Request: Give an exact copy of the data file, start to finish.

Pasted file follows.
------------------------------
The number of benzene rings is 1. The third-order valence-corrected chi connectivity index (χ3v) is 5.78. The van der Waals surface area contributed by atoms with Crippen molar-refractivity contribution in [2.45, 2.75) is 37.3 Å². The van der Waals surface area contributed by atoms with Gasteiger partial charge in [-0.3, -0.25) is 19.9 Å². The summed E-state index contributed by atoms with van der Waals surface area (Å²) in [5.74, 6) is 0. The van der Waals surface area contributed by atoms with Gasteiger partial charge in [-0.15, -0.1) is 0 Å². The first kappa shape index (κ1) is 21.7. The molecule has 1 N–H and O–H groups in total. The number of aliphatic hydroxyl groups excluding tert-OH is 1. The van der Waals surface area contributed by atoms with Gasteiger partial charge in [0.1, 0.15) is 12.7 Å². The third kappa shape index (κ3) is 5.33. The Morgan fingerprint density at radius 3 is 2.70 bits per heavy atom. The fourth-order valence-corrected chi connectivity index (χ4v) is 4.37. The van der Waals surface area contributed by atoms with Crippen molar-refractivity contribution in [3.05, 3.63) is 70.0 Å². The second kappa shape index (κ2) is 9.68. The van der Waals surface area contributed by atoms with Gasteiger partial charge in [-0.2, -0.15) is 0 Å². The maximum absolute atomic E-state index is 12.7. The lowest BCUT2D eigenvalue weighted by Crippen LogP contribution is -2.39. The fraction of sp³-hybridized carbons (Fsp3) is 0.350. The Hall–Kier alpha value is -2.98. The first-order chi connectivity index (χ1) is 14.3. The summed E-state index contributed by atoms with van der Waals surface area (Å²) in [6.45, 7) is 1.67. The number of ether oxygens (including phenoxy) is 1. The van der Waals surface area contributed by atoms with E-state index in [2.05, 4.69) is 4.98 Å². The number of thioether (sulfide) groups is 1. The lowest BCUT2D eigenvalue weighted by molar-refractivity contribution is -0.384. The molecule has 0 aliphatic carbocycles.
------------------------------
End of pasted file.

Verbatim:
The number of benzene rings is 1. The third-order valence-corrected chi connectivity index (χ3v) is 5.78. The van der Waals surface area contributed by atoms with Crippen molar-refractivity contribution in [2.45, 2.75) is 37.3 Å². The van der Waals surface area contributed by atoms with Gasteiger partial charge in [-0.3, -0.25) is 19.9 Å². The summed E-state index contributed by atoms with van der Waals surface area (Å²) in [5.74, 6) is 0. The van der Waals surface area contributed by atoms with Gasteiger partial charge in [-0.15, -0.1) is 0 Å². The first kappa shape index (κ1) is 21.7. The molecule has 1 N–H and O–H groups in total. The number of aliphatic hydroxyl groups excluding tert-OH is 1. The van der Waals surface area contributed by atoms with Gasteiger partial charge in [0.1, 0.15) is 12.7 Å². The third kappa shape index (κ3) is 5.33. The Morgan fingerprint density at radius 3 is 2.70 bits per heavy atom. The fourth-order valence-corrected chi connectivity index (χ4v) is 4.37. The van der Waals surface area contributed by atoms with Crippen molar-refractivity contribution in [3.05, 3.63) is 70.0 Å². The second kappa shape index (κ2) is 9.68. The van der Waals surface area contributed by atoms with Gasteiger partial charge in [-0.2, -0.15) is 0 Å². The maximum absolute atomic E-state index is 12.7. The lowest BCUT2D eigenvalue weighted by Crippen LogP contribution is -2.39. The fraction of sp³-hybridized carbons (Fsp3) is 0.350. The Hall–Kier alpha value is -2.98. The first-order chi connectivity index (χ1) is 14.3. The summed E-state index contributed by atoms with van der Waals surface area (Å²) in [6.45, 7) is 1.67. The number of ether oxygens (including phenoxy) is 1. The van der Waals surface area contributed by atoms with E-state index in [2.05, 4.69) is 4.98 Å². The number of thioether (sulfide) groups is 1. The lowest BCUT2D eigenvalue weighted by molar-refractivity contribution is -0.384. The molecule has 0 aliphatic carbocycles.